Dem trashes Spicer’s decision to block news outlets from briefing
© Getty

A New York Democratic lawmaker on Saturday slammed White House press secretary Sean SpicerSean Michael Spicer'A Warning' replaces Donald Trump Jr.'s 'Triggered' as No.1 book on NYT bestseller list Sarah Sanders defends Trump: He reads 'more than anybody I know' The Hill's Morning Report - Witness transcripts plow ground for public impeachment testimony MORE’s decision to omit several news organizations from a briefing the previous day, calling a free press “more vital now than ever."

At a small gathering outside The New York Times offices in Manhattan, Rep. Carolyn MaloneyCarolyn Bosher MaloneyDemocrats could introduce articles of impeachment next week Two budget staffers resigned after voicing concerns about halted Ukraine aid, official says On The Money: Dems say Ukraine aid documents from OMB show 'pattern of abuse' | Blue states file appeal over GOP tax law deduction cap | Dems sue Barr, Ross over census documents MORE (D-N.Y.) said the move by Spicer was an attack on press freedom, and urged the Trump administration to open up access to the news media, according to The Associated Press.

“There’s no democracy without freedom of the press,” Maloney said, according to Newsday. "It’s absolutely vital, and you can’t single out and exclude based on the content of what a reporter writes. You can’t do that."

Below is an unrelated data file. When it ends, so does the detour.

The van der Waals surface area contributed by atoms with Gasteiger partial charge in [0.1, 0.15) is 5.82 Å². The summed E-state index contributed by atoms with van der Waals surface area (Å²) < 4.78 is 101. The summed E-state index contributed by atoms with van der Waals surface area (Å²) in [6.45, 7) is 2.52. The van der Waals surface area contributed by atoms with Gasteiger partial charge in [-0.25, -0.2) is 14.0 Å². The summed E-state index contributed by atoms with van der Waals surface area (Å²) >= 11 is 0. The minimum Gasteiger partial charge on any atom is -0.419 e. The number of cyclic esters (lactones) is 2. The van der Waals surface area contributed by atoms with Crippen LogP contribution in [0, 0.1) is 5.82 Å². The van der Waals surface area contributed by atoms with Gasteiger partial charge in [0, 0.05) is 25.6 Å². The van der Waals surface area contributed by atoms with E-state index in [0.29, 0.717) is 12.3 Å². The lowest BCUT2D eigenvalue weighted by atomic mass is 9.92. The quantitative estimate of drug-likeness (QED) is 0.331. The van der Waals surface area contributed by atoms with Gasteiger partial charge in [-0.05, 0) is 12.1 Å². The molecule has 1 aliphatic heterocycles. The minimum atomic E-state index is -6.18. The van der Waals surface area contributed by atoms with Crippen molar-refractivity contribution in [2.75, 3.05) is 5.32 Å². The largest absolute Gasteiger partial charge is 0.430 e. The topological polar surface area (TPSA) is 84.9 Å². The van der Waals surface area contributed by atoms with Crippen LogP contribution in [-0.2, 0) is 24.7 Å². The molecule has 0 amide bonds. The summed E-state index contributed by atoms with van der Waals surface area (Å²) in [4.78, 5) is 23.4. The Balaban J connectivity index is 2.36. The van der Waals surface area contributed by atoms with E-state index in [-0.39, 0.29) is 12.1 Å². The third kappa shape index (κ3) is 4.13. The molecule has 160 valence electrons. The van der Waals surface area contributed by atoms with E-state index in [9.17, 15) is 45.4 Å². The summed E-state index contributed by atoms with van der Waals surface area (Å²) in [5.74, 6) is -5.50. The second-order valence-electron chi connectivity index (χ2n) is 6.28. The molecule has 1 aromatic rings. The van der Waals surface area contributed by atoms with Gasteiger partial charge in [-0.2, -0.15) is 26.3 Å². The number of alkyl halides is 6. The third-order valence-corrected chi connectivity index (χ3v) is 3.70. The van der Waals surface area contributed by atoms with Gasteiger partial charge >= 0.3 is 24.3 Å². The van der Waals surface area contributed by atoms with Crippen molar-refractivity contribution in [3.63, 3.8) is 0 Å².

Spicer on Friday decided to forego his standard daily press briefing, and opted instead for a smaller “gaggle” in his office with reporters.

But several news organizations – including The New York Times, CNN, The Hill and Politico – were barred from attending. Spicer, however, allowed several conservative news outlets into the session, along with some major networks such as ABC.

The move drew immediate backlash from news organizations and journalist groups, who condemned the block as highly unusual and inappropriate. The Associated Press and Time magazine, whose reporters were both allowed in the gaggle, refused to attend, because of the way it was handled.

Trump and his administration have long had an adversarial relationship with the press, and have ramped up their rhetoric against the media in recent weeks. Trump himself often refers to news reports that cover him critically as “fake news.”